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Lahore

January 16, 2015
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Urban, rural populations set to equalise in 2030

Lahore

January 16, 2015

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Lahore
“PAKISTAN is projected to urbanise at a rapid rate over the next decade, with our urban and rural populations set to equalise in 2030”.
This was revealed in a research supplement launched at a local hotel on Thursday which provided a detailed information as a result of an extensive research on how cities across the world grew and consumed energy after an extensive study of over 500 urban centres.
At the launch event invited a cross section of stakeholders including urban developers, architects, corporate entities and other public and private sector organisations. This growth will come with a number of challenges but also opportunities and it’s imperative that concrete urban planning and design steps are taken to ensure a prosperous future for Pakistani communities
John Russell, a world renowned City Development expert, who is currently based in The Hague, gave a detailed presentation about the potential growth scenarios for an urban hub like Lahore. While many major urban centres in Pakistan share characteristics such as high population density and low per capita GDP, as well as resource and transport challenges, Lahore presents distinct features contributed in the history as a Mughal imperial capital, and its current role today as provincial epicenter. “While significant investment has been made into Lahore’s development, further careful planning will help achieve more efficient and integrated use of resources, particularly energy resources,” said Mr. Russell. “By encouraging urban design-led efforts here and in other urban centres in Pakistan, resilience can be built into these systems and services to ensure greater wellbeing and prosperity for the future.”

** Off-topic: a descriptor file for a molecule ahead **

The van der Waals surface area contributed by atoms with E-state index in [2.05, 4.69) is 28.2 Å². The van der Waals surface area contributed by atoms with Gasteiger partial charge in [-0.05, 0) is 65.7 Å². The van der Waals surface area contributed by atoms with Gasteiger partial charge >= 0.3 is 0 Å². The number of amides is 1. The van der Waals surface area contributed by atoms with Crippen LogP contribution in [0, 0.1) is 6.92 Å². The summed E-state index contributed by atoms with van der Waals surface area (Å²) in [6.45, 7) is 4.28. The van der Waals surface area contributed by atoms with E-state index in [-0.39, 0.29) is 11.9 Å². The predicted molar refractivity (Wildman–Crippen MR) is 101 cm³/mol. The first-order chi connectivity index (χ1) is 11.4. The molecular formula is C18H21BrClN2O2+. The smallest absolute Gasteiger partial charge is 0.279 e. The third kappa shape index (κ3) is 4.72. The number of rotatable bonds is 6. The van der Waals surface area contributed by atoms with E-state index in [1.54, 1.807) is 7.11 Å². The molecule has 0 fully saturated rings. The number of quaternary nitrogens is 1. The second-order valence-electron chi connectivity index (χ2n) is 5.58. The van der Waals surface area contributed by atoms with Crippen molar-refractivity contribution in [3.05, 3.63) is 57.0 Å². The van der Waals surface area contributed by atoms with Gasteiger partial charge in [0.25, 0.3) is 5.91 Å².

The publication, New Lenses on Future Cities, produced in collaboration with the Singapore Centre for Livable Cities and using research from global consultants Booz & Company, surveyed a diverse mixture of urban centres, and groups’ cities into six illustrative

archetypes indicating where energy use is most concentrated and where future urbanisation is set to take place. It also identifies potential development pathways that help to give cities ‘room to maneuver’ in how they use resources and promote economic development whilst keeping the city livable.

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